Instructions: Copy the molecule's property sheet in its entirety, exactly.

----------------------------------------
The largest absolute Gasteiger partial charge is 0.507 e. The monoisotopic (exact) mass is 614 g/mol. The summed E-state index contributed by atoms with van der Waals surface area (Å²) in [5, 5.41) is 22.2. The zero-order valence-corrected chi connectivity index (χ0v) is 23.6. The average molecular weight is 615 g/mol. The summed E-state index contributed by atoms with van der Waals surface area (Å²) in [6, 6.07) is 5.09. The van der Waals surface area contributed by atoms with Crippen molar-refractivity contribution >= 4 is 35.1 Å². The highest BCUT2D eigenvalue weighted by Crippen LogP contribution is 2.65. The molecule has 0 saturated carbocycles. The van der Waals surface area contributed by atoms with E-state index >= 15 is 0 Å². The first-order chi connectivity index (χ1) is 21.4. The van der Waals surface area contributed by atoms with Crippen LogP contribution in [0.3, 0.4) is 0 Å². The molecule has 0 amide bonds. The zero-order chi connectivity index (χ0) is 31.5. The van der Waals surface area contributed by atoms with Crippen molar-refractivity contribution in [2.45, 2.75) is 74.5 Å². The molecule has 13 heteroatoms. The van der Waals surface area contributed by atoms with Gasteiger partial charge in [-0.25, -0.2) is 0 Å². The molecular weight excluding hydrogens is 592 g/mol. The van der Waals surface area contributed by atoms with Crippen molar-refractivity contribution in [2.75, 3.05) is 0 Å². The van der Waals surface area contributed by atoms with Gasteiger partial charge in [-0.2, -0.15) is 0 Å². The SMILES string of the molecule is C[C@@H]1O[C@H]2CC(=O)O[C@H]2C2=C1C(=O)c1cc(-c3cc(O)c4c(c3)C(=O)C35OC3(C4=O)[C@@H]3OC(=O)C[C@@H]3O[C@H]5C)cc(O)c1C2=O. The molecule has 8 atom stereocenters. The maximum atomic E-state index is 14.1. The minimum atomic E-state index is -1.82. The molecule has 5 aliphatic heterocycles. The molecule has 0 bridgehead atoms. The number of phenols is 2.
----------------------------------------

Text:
The largest absolute Gasteiger partial charge is 0.507 e. The monoisotopic (exact) mass is 614 g/mol. The summed E-state index contributed by atoms with van der Waals surface area (Å²) in [5, 5.41) is 22.2. The zero-order valence-corrected chi connectivity index (χ0v) is 23.6. The average molecular weight is 615 g/mol. The summed E-state index contributed by atoms with van der Waals surface area (Å²) in [6, 6.07) is 5.09. The van der Waals surface area contributed by atoms with Crippen molar-refractivity contribution >= 4 is 35.1 Å². The highest BCUT2D eigenvalue weighted by Crippen LogP contribution is 2.65. The molecule has 0 saturated carbocycles. The van der Waals surface area contributed by atoms with E-state index >= 15 is 0 Å². The first-order chi connectivity index (χ1) is 21.4. The van der Waals surface area contributed by atoms with Crippen LogP contribution in [0.3, 0.4) is 0 Å². The molecule has 0 amide bonds. The zero-order chi connectivity index (χ0) is 31.5. The van der Waals surface area contributed by atoms with Crippen molar-refractivity contribution in [2.45, 2.75) is 74.5 Å². The molecule has 13 heteroatoms. The van der Waals surface area contributed by atoms with Gasteiger partial charge in [-0.25, -0.2) is 0 Å². The molecular weight excluding hydrogens is 592 g/mol. The van der Waals surface area contributed by atoms with Crippen molar-refractivity contribution in [2.75, 3.05) is 0 Å². The van der Waals surface area contributed by atoms with Gasteiger partial charge in [-0.2, -0.15) is 0 Å². The SMILES string of the molecule is C[C@@H]1O[C@H]2CC(=O)O[C@H]2C2=C1C(=O)c1cc(-c3cc(O)c4c(c3)C(=O)C35OC3(C4=O)[C@@H]3OC(=O)C[C@@H]3O[C@H]5C)cc(O)c1C2=O. The molecule has 8 atom stereocenters. The maximum atomic E-state index is 14.1. The minimum atomic E-state index is -1.82. The molecule has 5 aliphatic heterocycles. The molecule has 0 bridgehead atoms. The number of phenols is 2.